From July through September of this year, the Everson Museum of Art (Everson) showcased the work of Frank Buffalo Hyde, a local Onondaga Nation artist. His homecoming exhibit drew audiences with interests in indigenous culture, history and traditions, and contemporary visual art and sculpture.
Originally born in Santa Fe, New Mexico, Hyde grew up in the Onondaga Nation. Throughout his childhood, he often assisted his father, a sculptor, with creating tribal sculptures. As he experimented with different mediums of art, he developed an interest in painting at the age of 18 and later decided to become a full-time artist at 21.
In July, the Everson hosted Hyde’s first solo exhibit in New York State. Hyde used the exhibit, Native Americana, as a vehicle to juxtapose his heritage’s imagery, traditions, and customs against 21st-century pop culture—seeking to dismantle stereotypes and invite audiences to re-think the portrayal of Indigenous people and culture in society and media.
“Native Americana is an investigation of where “American” and “Native American” begin and end and where they intersect,” said Hyde. “Pop culture is reconfigured through the Native American perspective, recognizing that Native American culture has been commodified and serialized. “
In addition to large-format paintings featuring themes of Indigenous Futurism, Native Americana included a variety of interactive and mixed-media installations throughout the museum. Garth Johnson, curator of ceramics at the Everson, explained how Hyde collaborated with staff members at the Everson to build out the multifaceted exhibit.
“Native Americana was all Frank’s vision,” Johnson said. “The most collaborative parts of the exhibition were the installations and the graphic design, which was all brainstormed by Frank, but mainly built by us here at the Everson. No detail was too small –from the “literature” in Frank’s outhouse to the way the radio-controlled bison were styled, Frank had final say, but we certainly enjoyed building and gathering.”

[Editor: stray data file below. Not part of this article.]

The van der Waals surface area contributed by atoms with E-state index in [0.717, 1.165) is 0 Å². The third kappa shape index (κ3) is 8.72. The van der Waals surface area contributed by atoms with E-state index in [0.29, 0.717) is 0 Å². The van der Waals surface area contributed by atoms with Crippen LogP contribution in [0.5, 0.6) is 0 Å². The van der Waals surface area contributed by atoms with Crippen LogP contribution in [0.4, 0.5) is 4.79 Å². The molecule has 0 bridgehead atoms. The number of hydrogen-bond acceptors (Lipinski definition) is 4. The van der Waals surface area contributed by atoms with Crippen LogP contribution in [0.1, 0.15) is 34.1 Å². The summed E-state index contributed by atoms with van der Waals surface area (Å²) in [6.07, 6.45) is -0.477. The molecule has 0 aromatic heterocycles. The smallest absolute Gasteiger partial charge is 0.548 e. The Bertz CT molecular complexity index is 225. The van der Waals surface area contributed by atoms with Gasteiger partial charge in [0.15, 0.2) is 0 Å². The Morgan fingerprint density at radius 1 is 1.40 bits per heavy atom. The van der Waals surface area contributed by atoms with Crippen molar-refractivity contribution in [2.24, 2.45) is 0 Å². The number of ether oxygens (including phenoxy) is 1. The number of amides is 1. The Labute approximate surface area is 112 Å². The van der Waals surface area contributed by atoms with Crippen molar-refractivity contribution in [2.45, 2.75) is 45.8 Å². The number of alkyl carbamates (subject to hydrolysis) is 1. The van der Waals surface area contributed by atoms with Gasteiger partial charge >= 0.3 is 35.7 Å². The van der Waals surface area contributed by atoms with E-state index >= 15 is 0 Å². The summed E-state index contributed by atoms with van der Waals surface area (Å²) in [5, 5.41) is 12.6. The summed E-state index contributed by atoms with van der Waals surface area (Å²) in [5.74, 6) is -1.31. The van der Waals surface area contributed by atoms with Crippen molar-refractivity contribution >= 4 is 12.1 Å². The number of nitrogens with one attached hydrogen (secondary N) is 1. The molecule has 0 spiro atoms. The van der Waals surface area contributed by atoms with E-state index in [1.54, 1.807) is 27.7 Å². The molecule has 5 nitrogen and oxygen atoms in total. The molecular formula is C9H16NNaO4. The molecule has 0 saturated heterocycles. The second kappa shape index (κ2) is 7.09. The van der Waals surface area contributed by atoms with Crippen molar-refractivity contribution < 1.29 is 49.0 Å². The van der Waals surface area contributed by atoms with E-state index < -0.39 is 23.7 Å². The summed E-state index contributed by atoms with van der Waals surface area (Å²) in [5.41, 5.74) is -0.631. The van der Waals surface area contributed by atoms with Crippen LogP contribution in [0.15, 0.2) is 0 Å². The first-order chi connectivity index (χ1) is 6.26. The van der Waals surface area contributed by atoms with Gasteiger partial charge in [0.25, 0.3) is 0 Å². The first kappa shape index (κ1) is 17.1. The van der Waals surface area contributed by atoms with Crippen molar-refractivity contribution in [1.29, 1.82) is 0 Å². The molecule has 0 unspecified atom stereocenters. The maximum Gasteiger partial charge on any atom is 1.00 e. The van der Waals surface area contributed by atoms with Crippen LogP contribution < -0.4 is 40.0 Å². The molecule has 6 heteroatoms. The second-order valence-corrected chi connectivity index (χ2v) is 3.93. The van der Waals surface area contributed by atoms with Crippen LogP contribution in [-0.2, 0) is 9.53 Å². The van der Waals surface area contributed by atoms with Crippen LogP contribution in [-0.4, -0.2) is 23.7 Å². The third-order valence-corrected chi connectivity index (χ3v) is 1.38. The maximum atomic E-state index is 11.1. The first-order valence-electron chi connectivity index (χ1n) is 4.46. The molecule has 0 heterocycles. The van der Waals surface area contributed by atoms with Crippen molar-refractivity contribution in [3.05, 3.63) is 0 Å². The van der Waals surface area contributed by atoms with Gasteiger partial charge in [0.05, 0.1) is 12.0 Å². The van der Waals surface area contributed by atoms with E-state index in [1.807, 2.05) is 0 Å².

To complement Hyde’s exhibit, the Everson implemented a series of related educational programming for adults and children to engage Indigenous communities, welcome and support new audiences and create thought-provoking dialogue about dismantling systems of historically marginalized groups. To support these efforts, the Everson received a $30,000 Community Grant from the Community Foundation.
The grant funding allowed the Everson to contract various Haudenosaunee activists and performers to lead community outreach programs, performances and art-making workshops inspired by Native Americana. This included performances by Johnny Ray and the Stone Throwers, Dancer Heath Hill’s Dance Group, the Haudenosaunee Katyohkwa and hands-on activities led by Natasha Smoke Santiago, a Mohawk potter and the Everson’s artist-in-residence.
To help visitors contextualize Native Americana, Hyde also led gallery walkthroughs of his exhibit and hosted virtual reality demonstrations for museum patrons.
“Frank is truly at the forefront of Indigenous art,” Johnson said. “He has always followed his own North star rather than art world trends. Because of his use of humor, he can sneak barbed messages into paintings that appear to be fun and happy on their surface.”
Hyde’s work can be found in the collections of the Smithsonian Museum of the American Indian, the Hood Museum of Art, the Gilcrease Museum, the Peabody Essex Museum, and of course, the Everson.
The Everson hopes to continue providing space and opportunities for Indigenous culture to be highlighted and celebrated. Johnson noted Hyde’s driven nature, and his ability to follow his own path in the multifaceted world of art as an indigenous artist.
“Highlighting Indigenous voices is imperative,” Johnson said. “Especially the Onondaga, who have a very special role as the firekeepers of the Haudenosaunee. An artist of Frank’s caliber who is FROM Syracuse is imperative to feature and doubly so because of his Onondaga roots.”